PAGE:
One final point about Spencer's Catholicism. In case readers get the impression he is wedded to a 'Vatican II' perspective, he goes to extraordinary lengths (in Inside Islam) to contradict a statement in Vatican II's Nostra Aetate to the effect that Muslims and Catholics worship the same God. Spencer claims the statement is ambiguous, which is nonsense, partly because it is simply taking for granted something which has never been seriously contested in the Tradition. Of course Muslims worship the same God: 'Allah' is just the Arabic for 'God', it is used in Arabic translations of the Bible and by Arab Catholics. The Koran repeatedly identifies the object of Muslim worship with the God of Abraham and Moses, the God who inspired the Psalms of David, who created the universe and will judge it. Muslims have false beliefs about God, but the reference of the word 'God' would be sufficiently fixed by the fact that they are talking about the Supreme Being.
Reject the possibility of talking about the same being while disagreeing about some of the being's attributes and actions, and the philosophical problems open up at our feet like the Grand Canyon. If you are going to quibble with Nostra Aetate, this is a very strange place to start.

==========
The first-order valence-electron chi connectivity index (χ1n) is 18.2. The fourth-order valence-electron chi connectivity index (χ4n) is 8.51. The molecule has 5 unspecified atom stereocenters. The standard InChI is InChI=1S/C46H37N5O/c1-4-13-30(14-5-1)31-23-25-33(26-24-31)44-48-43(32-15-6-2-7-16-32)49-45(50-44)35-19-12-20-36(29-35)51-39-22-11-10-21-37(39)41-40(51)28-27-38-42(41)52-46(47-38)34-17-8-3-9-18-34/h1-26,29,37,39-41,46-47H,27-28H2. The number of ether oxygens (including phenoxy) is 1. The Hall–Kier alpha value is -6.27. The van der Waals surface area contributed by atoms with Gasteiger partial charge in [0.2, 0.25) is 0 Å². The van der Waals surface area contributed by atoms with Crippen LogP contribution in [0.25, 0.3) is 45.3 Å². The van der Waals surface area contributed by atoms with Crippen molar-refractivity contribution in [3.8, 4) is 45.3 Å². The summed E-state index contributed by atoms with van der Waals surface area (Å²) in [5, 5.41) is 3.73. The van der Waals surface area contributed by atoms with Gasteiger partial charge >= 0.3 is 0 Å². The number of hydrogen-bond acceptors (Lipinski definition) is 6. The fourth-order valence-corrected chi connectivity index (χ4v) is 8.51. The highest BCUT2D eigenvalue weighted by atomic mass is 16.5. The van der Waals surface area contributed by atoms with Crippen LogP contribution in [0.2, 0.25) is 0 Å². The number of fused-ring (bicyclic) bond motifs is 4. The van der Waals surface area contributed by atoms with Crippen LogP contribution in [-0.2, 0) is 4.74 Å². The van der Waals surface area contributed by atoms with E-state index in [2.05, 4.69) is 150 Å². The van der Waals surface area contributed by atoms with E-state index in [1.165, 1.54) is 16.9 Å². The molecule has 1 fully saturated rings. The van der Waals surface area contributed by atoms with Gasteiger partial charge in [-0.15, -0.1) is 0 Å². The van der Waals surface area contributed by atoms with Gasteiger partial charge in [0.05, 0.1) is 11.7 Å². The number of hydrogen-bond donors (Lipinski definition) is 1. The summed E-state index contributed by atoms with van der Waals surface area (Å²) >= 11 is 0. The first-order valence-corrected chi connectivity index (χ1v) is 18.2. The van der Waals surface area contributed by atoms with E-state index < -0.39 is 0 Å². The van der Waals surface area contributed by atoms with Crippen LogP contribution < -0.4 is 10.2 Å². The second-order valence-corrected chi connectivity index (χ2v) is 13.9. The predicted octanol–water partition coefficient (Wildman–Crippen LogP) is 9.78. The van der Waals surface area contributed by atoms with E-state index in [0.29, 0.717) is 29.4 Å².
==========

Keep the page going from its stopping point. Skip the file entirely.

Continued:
|Ecce, Agnus Dei.|
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(Sorry but this may be a repeated comment as I am not sure that it worked the first time.)ReplyDelete
Gratuitously insulting Muslims does put a question mark over Spencer's writings. However I would be interested to know where one can find a balanced view of Islam to-day. I have read Jacques Jornier's "How to Understand Islam" but that was written 26 years ago before the present ructions. It gives a lot of basic information and is worrying in that some of the revisionist Muslim thinkers are apparently very hostile to the West. Tom Holland's "In the Shadow of the Sword" gives a great deal of historical background but left me unable to see the wood for the trees. One curiosity: he does not mention the split between Sunnis and Shiites which I thought occurred early on. I am tempted to buy Ayaan Hirsi Ali's "Heretic" recently reviewed in the Catholic Herald but it is quite expensive.
You say "Rejecting the divine inspiration of the Old Testament is the heresy of Marcionism. Rejecting the innerancy of any part of Scripture is contrary to the clear teaching of the Church of every age." But then how do you deal with the "awkward parts"? Take Joshua for example where God is angry because the Israelites commanded to kill a nation did not kill the women and children. Ronald Knox says that they did not do so as they were taking them as sex-slaves which was worse than killing them. A topical explanation but not entirely convincing.
You also say "Looking at what was going on in Mohammed's time and saying 'Yuck, that's just awful' simply invites the response: take a look at the Old Testament." But surely we can always answer this by saying that the New Testament changed everything. But where is Islam's "New Testament"?
Regarding your question about finding a balanced view on Islam, try "111 Questions on Islam" by Fr. Samir Khalil Samir, S.J. You can get the book either from Amazon or Ignatius Press.Delete